In my fourth blog, “Woodcarving Techniques for Scale,” the basic history and major techniques of sculpting wooden Butsuzō were discussed. I’d like to expand a little further on one technique in regards to the emergence of a tangent which stylistically stands on its own.
Most historians agree that an alternate approach to finishing a statue carved with the ichiboku (single woodblock) zukuri (carving) technique gave birth to another classification of the Butsuzō finishing style. Regionally popular for a while in Eastern Japan starting with the late 10th century, natabori is the term associated with an unpainted, rough-cut surface. Though some argue these are simply unfinished statues, the key identifiers for a natabori sculpture are visible gouge or round chisel cuts still visible on the surface after the statue is complete. Either way, most (if not all) qualifying wooden sculptures produced during this period of history came from the hands of a trained busshi.
All but disappearing for several centuries, a form of natabori was revived in the early Edo period by an individual known as the wandering monk Enkū (1632–1695). Though not a formally trained sculptor, Enkū pledged to sculpt upwards of 120,000 wooden statues in his lifetime in order to attain enlightenment, but the final number he sculpted may never be known. Regardless, one glance at a typical Enkū statue makes it clear he was not a traditional busshi and did not conform to the established natabori style, but he nonetheless knew exactly what he was doing as a master of the medium. A unique kind of confidence radiates from his extant work, and despite having no formal training for sculpting Butsuzō, one can only conclude that his intimate familiarity with the behavior of wood was the direct result of incessant, tireless repetition.
Enkū mastered the advantages of a wood’s exposed, raw grain. He was capable of “sculpting” half a statue with merely a few blows, expertly ripping open a log to discover the long, flowing robes of a monk or diety. With smaller blades, he typically suggested feet, folded arms and drapery edges before shaping a head with basic features. With few exceptions, Enkū rarely overworked a statue or subscribed to canon, leaving us only with what we truly needed to see in order to determine a Butsuzō’s identity.
Prized today for their novel simplicity, it is easy to claim that Enkū’s works possess an aesthetic foresight which appeals to some modern art sensibilities. However, his statues were a produced during a dark period of Japan’s history when disease and famine riddled the lands. Never patronized or pampered by aristocrats, Enkū lived in poverty and would “sculpt” divine images with what he had available, in exchange for food & shelter wherever he preached. Certainly, his private hosts would derive a sense of comfort from Enkū’s teachings and the sculptures which were bestowed to them, as the population struggled as a whole to survive in the shadows of the powerful government.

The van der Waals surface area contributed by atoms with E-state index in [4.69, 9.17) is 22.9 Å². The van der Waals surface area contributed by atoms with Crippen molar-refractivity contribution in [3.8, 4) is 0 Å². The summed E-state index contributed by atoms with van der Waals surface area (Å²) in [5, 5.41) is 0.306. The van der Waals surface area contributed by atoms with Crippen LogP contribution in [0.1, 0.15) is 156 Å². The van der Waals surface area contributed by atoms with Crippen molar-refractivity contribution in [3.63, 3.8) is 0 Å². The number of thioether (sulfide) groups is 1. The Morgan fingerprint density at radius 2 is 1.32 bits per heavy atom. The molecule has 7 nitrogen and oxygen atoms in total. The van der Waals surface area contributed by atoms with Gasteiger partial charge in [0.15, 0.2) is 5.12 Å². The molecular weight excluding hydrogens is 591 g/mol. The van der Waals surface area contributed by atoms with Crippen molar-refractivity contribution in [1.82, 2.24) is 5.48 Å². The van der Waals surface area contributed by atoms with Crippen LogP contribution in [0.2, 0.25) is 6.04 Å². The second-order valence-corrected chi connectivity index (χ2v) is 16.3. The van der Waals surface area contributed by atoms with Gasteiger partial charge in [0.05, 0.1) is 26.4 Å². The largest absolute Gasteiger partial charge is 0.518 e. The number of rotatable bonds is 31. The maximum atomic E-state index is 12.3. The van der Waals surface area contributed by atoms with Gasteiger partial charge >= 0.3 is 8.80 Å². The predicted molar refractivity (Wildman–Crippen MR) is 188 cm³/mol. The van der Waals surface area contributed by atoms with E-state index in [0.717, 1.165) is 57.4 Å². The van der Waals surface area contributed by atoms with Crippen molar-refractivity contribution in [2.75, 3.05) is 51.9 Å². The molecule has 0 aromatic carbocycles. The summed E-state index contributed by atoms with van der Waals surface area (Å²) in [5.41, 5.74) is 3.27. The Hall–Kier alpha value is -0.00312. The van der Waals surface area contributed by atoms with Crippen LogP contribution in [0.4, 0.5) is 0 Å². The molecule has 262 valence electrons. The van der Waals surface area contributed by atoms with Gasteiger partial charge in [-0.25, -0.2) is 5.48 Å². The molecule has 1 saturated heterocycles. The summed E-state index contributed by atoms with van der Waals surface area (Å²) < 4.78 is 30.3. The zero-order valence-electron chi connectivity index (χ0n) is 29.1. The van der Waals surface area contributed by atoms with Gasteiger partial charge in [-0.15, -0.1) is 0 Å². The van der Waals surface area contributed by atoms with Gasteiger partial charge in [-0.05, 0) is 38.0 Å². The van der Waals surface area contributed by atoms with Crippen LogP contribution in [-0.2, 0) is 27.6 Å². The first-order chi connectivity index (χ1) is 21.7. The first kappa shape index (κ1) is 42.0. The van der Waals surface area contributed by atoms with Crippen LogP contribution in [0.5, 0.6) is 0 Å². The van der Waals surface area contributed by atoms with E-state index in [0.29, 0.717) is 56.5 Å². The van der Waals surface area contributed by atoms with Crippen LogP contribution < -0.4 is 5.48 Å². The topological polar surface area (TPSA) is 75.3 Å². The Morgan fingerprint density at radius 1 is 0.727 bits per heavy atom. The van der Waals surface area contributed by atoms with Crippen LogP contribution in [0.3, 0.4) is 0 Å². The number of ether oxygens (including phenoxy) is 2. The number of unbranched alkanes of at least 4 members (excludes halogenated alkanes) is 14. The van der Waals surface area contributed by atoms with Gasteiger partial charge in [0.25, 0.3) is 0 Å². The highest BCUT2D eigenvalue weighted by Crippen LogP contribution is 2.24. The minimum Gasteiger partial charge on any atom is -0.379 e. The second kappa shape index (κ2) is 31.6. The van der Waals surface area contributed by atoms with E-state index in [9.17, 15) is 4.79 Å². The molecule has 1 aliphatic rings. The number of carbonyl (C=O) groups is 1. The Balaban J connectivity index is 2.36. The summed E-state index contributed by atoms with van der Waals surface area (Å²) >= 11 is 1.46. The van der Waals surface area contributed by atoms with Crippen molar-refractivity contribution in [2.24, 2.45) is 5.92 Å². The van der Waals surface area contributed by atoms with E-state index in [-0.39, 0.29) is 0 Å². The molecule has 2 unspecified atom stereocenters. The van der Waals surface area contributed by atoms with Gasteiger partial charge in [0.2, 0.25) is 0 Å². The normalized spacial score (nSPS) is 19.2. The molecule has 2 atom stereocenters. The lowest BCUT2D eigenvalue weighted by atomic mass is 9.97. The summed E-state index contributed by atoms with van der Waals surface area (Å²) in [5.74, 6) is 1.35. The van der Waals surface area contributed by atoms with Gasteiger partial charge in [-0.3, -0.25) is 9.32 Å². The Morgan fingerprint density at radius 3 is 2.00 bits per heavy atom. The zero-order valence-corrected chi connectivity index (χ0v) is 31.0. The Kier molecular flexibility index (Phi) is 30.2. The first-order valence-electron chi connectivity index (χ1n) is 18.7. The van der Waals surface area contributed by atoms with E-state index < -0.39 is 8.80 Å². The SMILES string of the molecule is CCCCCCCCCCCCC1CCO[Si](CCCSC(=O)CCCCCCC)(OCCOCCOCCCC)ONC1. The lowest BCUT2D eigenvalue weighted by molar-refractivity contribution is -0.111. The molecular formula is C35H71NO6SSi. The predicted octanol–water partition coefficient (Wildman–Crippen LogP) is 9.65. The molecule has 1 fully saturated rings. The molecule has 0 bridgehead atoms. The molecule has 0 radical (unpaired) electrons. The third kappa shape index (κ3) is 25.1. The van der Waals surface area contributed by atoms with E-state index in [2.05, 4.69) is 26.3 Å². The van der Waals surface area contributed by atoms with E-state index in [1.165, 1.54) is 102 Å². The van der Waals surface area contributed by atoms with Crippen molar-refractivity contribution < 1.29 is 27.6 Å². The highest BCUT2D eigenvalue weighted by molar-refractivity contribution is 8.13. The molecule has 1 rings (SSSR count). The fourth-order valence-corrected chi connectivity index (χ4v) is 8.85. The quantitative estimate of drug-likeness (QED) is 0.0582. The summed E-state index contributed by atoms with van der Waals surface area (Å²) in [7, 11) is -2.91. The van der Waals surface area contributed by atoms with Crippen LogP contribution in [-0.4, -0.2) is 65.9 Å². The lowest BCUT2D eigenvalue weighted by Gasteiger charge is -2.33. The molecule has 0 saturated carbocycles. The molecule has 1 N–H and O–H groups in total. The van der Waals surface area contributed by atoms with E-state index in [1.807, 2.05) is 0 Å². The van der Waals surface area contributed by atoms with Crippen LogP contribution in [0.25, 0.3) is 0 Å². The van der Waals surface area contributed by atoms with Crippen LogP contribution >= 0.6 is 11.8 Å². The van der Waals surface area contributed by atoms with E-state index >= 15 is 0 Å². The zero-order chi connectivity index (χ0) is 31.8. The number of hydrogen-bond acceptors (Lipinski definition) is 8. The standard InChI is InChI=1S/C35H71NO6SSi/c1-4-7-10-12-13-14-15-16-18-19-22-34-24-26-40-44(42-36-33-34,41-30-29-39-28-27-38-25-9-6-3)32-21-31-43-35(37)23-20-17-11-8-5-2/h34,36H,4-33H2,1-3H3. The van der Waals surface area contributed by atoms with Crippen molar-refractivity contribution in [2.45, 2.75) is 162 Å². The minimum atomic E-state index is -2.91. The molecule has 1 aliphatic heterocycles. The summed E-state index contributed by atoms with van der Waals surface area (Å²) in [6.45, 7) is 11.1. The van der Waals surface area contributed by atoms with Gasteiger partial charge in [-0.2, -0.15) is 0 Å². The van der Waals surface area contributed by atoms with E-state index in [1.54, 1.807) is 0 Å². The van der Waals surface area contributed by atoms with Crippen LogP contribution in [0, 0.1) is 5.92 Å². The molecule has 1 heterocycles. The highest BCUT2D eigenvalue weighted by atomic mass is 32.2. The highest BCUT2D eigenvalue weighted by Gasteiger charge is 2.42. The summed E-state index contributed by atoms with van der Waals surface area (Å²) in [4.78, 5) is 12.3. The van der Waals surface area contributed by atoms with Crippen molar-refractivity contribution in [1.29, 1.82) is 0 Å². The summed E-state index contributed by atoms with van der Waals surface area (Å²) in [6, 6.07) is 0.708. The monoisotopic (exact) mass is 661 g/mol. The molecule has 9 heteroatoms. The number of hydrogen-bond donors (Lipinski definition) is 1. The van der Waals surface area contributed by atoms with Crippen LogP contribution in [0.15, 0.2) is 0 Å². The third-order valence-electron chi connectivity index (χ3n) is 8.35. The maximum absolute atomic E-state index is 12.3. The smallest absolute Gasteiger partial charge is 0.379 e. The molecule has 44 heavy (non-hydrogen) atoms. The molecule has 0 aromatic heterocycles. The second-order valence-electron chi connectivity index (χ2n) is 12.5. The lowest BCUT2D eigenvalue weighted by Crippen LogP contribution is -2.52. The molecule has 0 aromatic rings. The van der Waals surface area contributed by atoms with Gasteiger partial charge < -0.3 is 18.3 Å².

Enku (Japanese, 1628-1695). Yakushi (Bhaishajaguru, The Buddha of Healing), 17th century. Wood, 17 x 6 1/2 in. (43.2 x 16.5 cm). Brooklyn Museum, Gift of Allen Hubbard and Susan Dickes Hubbard, 83.167. Creative Commons-BY. Source: Brooklyn Museum Author: Brooklyn Museum
Although Enkū’s works are often categorized as natabori under the ichiboku zukuri style, I do not hesitate to argue that what he left behind indisputably stands apart from the centuries-old natabori works of Eastern Japan. In discussion, I prefer to describe his technique as ‘single woodblock ripping’, rather than ‘single woodblock carving’. Aside from rudimentary facial features suggested by chisel, Enkū’s skill to transform scrapwood into Butsuzō undermined classical Busshi training that modern sculptors devoted to mastering his “style” struggle to emulate to this day. Enkū’s instinct and obsessive vision guided him to commanding the natural properties of wood in a manner separate from his skilled Busshi brethern, and thankfully, history has been kind to indoctrinate him as one of the most devoted and indispensable artisans to ever sculpt Buddhist images.
Note: The zen priest Mokujiki Myōman (1718 - 1810) was influenced by the works & deeds of Enkū, and achieved his own style of natabori in regards to bare, unpainted folk-level Butsuzō production, although his extant works are fewer in number and display a kind of fuller, smoother attention than most of what Enkū left behind.
Sculptor and Art History hound David Bilbrey lives in Southern California with his wife and two kids
© Carving the Divine 2018
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